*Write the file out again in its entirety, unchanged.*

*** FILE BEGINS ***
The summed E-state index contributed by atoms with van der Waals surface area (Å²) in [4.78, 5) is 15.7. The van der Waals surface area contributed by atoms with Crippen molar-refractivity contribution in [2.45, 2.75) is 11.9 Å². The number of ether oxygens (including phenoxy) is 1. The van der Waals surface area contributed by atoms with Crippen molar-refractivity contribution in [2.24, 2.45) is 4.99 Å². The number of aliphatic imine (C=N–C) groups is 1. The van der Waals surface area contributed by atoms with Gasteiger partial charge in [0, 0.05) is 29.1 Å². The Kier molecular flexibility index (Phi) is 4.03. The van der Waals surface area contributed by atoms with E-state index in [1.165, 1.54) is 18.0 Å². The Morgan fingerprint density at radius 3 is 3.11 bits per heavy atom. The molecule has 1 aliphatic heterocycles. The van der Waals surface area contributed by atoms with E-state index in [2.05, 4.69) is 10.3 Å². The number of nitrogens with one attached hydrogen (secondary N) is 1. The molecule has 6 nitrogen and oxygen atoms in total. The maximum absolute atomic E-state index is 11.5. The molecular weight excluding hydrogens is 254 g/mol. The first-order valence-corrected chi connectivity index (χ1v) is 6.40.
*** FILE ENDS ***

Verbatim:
The summed E-state index contributed by atoms with van der Waals surface area (Å²) in [4.78, 5) is 15.7. The van der Waals surface area contributed by atoms with Crippen molar-refractivity contribution in [2.45, 2.75) is 11.9 Å². The number of ether oxygens (including phenoxy) is 1. The van der Waals surface area contributed by atoms with Crippen molar-refractivity contribution in [2.24, 2.45) is 4.99 Å². The number of aliphatic imine (C=N–C) groups is 1. The van der Waals surface area contributed by atoms with Gasteiger partial charge in [0, 0.05) is 29.1 Å². The Kier molecular flexibility index (Phi) is 4.03. The van der Waals surface area contributed by atoms with E-state index in [1.165, 1.54) is 18.0 Å². The Morgan fingerprint density at radius 3 is 3.11 bits per heavy atom. The molecule has 1 aliphatic heterocycles. The van der Waals surface area contributed by atoms with E-state index in [2.05, 4.69) is 10.3 Å². The number of nitrogens with one attached hydrogen (secondary N) is 1. The molecule has 6 nitrogen and oxygen atoms in total. The maximum absolute atomic E-state index is 11.5. The molecular weight excluding hydrogens is 254 g/mol. The first-order valence-corrected chi connectivity index (χ1v) is 6.40.